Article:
Sue Langstaff, sensory scientist at Vinquiry lab in Napa, Calif.
-- Wineries that want to know which of their employees will make the best cork quality control technicians will have several opportunities this year to find out. Vinquiry, the analytical consulting and supplies firm, has announced the first three in a series of trichloroanisole (TCA) threshold testing sessions available to industry members at $75 per person.
The first two sessions, Jan. 17 and Feb. 26, will be held in Napa, and other sessions will be announced later. The first TCA threshold testing to be done at Vinquiry's Paso Robles lab is set for May 22. The testing takes 30 minutes, and it identifies a participant's lowest level sensory threshold for TCA, said Sue Langstaff, a sensory scientist for Vinquiry who supervises the testing.
Langstaff told Wines & Vines
that the majority of the people tested during the first two years of the Vinquiry program were employees of cork companies, winery lab techs, and winery sales and hospitality staffers who need to positively identify corked bottles in the tasting room or on sales calls. She recalled only one person from the restaurant industry who has taken advantage of the testing, but she said Vinquiry would welcome more.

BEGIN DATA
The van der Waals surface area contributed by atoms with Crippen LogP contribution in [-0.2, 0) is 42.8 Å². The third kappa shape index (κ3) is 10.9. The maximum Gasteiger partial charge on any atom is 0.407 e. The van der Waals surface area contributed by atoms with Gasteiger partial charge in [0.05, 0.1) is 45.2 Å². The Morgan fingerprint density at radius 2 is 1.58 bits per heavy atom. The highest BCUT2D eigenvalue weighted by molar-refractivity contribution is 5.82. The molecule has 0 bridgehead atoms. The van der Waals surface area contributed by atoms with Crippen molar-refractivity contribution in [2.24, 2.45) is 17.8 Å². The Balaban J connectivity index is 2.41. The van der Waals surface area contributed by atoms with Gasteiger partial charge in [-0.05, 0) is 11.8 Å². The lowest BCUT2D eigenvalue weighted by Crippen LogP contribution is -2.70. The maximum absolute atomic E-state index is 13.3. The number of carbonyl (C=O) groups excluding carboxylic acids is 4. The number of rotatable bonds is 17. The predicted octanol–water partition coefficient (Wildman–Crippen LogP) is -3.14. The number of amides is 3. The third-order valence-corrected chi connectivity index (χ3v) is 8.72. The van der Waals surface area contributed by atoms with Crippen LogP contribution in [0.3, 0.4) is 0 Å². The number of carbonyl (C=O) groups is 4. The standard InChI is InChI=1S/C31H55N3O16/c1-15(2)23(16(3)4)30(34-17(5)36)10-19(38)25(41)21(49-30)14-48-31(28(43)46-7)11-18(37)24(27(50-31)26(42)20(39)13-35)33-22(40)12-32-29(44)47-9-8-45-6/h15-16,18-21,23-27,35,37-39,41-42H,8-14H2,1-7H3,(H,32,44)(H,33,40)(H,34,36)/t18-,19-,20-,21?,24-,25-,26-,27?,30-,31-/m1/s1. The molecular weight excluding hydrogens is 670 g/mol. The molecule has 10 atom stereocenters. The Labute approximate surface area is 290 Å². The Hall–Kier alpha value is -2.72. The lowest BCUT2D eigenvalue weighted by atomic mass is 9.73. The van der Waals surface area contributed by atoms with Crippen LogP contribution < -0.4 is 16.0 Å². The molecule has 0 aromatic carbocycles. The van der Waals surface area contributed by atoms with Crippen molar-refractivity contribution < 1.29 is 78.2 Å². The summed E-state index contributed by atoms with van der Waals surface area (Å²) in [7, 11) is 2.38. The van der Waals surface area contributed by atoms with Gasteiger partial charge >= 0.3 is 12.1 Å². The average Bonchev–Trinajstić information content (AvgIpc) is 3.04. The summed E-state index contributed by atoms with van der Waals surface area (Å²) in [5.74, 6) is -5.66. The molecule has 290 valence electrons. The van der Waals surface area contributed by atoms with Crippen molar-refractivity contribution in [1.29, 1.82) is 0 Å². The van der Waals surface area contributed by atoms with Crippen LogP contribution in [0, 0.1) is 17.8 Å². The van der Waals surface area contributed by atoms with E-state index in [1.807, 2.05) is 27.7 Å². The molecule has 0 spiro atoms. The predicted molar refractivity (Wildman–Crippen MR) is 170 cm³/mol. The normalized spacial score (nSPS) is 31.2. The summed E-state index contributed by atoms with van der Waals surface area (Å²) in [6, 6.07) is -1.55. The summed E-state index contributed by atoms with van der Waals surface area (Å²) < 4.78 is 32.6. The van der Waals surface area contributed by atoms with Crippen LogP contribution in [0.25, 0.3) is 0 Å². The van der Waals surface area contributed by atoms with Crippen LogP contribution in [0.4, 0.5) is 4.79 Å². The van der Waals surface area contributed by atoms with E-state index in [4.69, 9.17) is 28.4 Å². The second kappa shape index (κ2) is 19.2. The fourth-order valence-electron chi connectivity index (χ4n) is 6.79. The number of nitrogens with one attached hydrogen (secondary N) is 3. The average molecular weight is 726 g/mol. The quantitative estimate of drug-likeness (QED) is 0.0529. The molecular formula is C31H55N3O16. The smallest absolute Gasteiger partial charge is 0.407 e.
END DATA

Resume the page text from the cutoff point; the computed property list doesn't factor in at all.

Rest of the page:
To register, visit vinquiry.com
and click on News & Events to download a PDF registration form. Registration can also be handled by phoning (707) 838-6312. Testing appointments are limited, so it's best to register early.
Sample glasses of white wine laced with minute quantities of TCA.
"A lot of the people we test already know the smell of TCA, and we're just seeing how low they go," Langstaff said. The testing level starts at 10 ppt, a level at which a significant minority of those tested did not detect TCA at all. But others' sensitivity goes as low as 1 ppt.
She said that it's important to remember that each person has a range of sensitivity which varies from day to day, by time of day, and according to environmental conditions, so a number of people have tested multiple times to more accurately define their ranges. "I think some of them treat it like a contest," she said, "each time trying to lower their threshold."
"I'm not going to mention names, but we're noticing that lot of the people from the cork companies are not noticing the TCA as well as the winery personnel," Langstaff said. "People who do this every day at the winery are very good, often at 1-2 ppt, but on an off day they can't detect it at 6 ppt."